10 Queer Theory Named as a discipline since 1991 Grew out of gay/lesbian studies, which in turn grew out of feminist studies Feminism challenged idea that gender is essential or natural; queer theory challenges the idea that sexuality or sex acts are an essential, unchanging aspect of identity (or that they are naturally moral or immoral).

11 Queer Theory Theory Toolbox: If gender theory demonstrates the disentanglement of gender from an essentialist notion of sex, queer theory demonstrates a similar disentanglement of sex acts from gender identity Queer theory argues there is no natural relation between anatomical equipment and a particular sex act

12 A word about language Why queer? Term homosexual linked to pathologizing discourse? Reclaiming a pejorative term Challenges notions of normative sexuality (retains meaning of odd or unusual, thus interested in sexuality that is labeled queer or non-normative)

13 Gender vs. Sexuality More difficult to think about sexuality as being socially constructed than gender? We can look around and see that ideas about gender are evolving (even in matters of style and dress) Sexuality seems to be about biology, the ways our bodies operate on a physical level.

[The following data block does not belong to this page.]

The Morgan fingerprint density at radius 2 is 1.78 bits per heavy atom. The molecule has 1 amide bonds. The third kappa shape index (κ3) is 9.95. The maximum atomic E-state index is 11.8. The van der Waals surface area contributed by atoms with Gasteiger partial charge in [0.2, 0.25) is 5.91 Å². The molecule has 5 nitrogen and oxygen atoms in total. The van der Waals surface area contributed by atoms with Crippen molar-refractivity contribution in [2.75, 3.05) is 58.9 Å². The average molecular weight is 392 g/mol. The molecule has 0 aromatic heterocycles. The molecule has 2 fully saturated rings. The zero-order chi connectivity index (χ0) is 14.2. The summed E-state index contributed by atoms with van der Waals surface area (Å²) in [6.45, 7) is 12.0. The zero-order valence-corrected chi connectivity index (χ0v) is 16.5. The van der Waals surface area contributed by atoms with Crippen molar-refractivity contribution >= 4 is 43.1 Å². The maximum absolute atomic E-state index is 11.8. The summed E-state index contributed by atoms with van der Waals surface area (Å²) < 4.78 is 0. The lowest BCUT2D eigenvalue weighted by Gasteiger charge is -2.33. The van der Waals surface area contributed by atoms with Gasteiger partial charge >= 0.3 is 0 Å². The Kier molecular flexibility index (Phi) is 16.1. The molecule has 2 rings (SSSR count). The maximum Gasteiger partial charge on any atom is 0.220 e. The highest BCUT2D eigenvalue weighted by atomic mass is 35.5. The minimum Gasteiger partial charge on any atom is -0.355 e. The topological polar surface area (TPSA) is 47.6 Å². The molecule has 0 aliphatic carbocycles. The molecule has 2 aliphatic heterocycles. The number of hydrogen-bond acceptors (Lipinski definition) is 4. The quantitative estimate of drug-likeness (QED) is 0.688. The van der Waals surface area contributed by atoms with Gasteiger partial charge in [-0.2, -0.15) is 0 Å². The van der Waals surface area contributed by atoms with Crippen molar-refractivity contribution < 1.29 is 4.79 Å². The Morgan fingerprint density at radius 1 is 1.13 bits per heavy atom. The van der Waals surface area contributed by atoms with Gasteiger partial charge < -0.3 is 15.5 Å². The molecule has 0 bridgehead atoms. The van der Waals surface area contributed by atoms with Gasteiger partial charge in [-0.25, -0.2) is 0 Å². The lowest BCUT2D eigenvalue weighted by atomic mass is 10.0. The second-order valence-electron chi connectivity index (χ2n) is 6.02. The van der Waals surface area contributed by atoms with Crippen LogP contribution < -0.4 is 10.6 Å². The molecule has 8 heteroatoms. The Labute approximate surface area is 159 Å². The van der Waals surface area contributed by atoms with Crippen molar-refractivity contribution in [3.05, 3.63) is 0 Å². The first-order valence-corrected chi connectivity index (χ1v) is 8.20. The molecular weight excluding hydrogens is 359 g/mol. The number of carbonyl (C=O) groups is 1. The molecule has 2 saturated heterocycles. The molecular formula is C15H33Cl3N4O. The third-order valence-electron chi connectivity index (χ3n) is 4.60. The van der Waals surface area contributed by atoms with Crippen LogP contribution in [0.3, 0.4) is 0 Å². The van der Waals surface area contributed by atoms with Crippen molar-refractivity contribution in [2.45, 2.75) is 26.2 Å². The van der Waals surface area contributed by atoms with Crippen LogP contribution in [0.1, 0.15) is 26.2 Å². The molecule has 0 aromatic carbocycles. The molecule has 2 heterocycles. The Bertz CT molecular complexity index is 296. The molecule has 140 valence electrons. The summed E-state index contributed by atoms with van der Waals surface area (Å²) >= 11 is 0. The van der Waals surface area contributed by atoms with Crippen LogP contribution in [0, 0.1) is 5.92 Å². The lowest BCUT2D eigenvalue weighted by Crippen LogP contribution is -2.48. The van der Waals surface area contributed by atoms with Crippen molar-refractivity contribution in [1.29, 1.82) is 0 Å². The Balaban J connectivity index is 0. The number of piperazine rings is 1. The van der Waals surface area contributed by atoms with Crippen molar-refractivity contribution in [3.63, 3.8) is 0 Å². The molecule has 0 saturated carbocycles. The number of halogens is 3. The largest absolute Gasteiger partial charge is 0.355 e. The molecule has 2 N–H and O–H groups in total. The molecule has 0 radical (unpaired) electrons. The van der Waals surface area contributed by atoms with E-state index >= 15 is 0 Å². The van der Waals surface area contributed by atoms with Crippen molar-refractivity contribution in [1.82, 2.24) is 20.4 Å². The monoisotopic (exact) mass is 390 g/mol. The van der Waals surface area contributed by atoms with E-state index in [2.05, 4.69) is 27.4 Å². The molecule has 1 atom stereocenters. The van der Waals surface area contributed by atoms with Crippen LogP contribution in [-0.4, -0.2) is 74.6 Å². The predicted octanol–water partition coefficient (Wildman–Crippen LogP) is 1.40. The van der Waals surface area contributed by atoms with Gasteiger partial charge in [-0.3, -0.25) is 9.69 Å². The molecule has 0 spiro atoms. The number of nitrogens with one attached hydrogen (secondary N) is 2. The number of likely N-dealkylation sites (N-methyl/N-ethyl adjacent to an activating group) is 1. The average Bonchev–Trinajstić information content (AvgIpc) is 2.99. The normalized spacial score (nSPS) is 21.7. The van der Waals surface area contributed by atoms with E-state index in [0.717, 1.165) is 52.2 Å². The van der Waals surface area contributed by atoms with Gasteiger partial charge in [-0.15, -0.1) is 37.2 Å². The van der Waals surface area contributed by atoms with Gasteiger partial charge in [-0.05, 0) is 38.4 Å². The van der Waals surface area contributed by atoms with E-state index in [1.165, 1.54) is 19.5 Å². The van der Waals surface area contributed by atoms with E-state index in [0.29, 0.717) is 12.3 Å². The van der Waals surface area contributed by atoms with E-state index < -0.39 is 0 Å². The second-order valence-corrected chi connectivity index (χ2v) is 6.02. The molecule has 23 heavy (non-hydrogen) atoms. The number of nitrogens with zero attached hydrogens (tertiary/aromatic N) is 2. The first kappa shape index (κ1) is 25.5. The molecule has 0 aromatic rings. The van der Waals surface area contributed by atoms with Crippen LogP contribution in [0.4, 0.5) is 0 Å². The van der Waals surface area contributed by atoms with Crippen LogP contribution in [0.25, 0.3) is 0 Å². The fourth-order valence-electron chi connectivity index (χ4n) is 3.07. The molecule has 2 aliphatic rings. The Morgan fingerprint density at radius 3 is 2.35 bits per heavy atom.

14 Klages: Two ways our society defines sexuality 1. In terms of animal instincts (hormones, seasonal cycles, etc.) over which we have no control 2. In terms of moral and ethical choices (coded as good and evil) over which we re supposed to have complete control 1. Problem with first, biological view, is that our sexuality doesn t function like animal sexuality. In humans, reproduction often separated from sexuality 2. Second category often takes the form of moral statements about what is good or bad sexual behavior. These judgments have shifted over time, which is one of showing that these categories are social constructs.

15 Queer theory sees problems with viewing sex acts in a strict binary: heterosexual/homosexual; normal/abnormal. Interested in the way these binaries are transgressed. Idea that gender and sexuality aren t essential parts of identity, but rather performative discourses Binaries

16 Linguistics/Speech Act Theory Constative Utterances These speech acts state facts or describe a state of affairs that s already assumed to be true Performative Utterances Speech acts that actually make something happen through language: I now pronounce you man and wife. I promise to pay back the $100 I borrowed. These utterances are neither true nor false Like performance utterances, one s sexual identity becomes culturally meaningful (recognizable) only through performance of certain acts.

17 Questions Queer Theory Asks Interested in: How sexuality has been historically defined How various cultures or time periods enforced ideas about what kinds of sexuality are normal and which are abnormal Looking at all kinds of sexuality deemed queer or non-normative, including gender-bending How sexual behavior is a social construct